Sewepagaham: The Sleepy Song
Recorded December 2021 at Christ Church Cathedral
As part of traditional Cree parenting practice, lullabies are sung by mothers, aunts, grandmothers and big sisters to the infants as they are swung in a wîwîp’son, a moss bag or held in the arms and rocked. The melodies were hummed or words of love, comfort and descriptions of the baby’s preciousness were sung. This lullaby is inspired by one that Sherryl’s great-grandmother sang to her father when he was a child. While he no longer remembers the song, he speaks of the memory of being sung to as he was swung.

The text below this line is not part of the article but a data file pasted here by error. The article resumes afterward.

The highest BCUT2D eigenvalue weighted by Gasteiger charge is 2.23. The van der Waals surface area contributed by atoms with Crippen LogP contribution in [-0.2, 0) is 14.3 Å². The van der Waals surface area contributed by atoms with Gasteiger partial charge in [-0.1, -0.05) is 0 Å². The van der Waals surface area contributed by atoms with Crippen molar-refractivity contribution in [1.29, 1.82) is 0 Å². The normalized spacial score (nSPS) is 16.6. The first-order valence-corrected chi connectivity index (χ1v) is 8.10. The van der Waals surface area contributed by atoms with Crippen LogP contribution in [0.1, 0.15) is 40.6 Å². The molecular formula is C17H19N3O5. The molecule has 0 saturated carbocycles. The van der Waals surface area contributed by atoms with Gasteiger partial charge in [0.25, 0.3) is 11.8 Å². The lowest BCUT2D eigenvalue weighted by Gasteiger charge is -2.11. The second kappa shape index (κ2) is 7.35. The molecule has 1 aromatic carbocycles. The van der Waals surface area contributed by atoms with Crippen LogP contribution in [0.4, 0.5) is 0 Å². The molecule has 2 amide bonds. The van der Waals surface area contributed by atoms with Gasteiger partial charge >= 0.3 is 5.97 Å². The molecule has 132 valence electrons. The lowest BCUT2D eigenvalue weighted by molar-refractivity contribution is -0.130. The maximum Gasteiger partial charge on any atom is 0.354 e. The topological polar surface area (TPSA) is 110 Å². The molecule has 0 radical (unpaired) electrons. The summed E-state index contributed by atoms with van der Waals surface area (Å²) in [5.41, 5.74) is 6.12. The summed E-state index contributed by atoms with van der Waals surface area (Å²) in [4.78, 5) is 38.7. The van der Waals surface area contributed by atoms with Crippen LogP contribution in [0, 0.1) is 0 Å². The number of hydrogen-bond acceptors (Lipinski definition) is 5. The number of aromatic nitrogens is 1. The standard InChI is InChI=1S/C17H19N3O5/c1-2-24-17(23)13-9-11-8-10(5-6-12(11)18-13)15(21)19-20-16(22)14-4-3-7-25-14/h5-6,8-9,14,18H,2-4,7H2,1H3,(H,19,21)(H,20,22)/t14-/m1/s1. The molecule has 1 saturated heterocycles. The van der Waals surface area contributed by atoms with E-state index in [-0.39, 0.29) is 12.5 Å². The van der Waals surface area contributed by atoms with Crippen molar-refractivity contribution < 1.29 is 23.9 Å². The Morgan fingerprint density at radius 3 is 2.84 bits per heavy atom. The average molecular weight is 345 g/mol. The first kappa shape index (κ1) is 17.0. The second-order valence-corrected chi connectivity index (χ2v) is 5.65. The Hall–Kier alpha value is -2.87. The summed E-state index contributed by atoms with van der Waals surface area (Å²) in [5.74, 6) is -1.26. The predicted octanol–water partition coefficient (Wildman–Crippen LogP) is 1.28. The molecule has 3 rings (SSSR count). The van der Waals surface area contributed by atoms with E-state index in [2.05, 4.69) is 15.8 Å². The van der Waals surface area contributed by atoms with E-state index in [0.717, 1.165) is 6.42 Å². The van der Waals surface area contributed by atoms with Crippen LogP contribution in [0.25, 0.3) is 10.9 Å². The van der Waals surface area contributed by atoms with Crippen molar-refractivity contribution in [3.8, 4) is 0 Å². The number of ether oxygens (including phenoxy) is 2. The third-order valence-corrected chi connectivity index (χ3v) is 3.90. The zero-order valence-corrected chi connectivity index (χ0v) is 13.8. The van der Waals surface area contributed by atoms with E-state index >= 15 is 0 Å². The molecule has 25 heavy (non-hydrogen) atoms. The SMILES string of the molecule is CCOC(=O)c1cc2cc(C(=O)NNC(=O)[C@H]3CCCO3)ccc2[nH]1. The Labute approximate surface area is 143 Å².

When babies are in the womb surrounded by the mother’s bodily fluids, the soothing sound of “swishing” is heard by the baby (the mother’s blood in the veins, digestion and body movements). In The Sleepy Song, the swishing is represented by the rattles. This lullaby was created in the spirit of Sherryl’s great-grandmother’s lullaby to soothe the spirit and the child within us all. (Sherryl Sewepagaham and Dr. Darlene Auger)
Audio by Don Harder
Video by Mike Southworth, Adam PW Smith, and Brandon Fletcher.
Produced by Jacob Gramit and Joanna Dundas.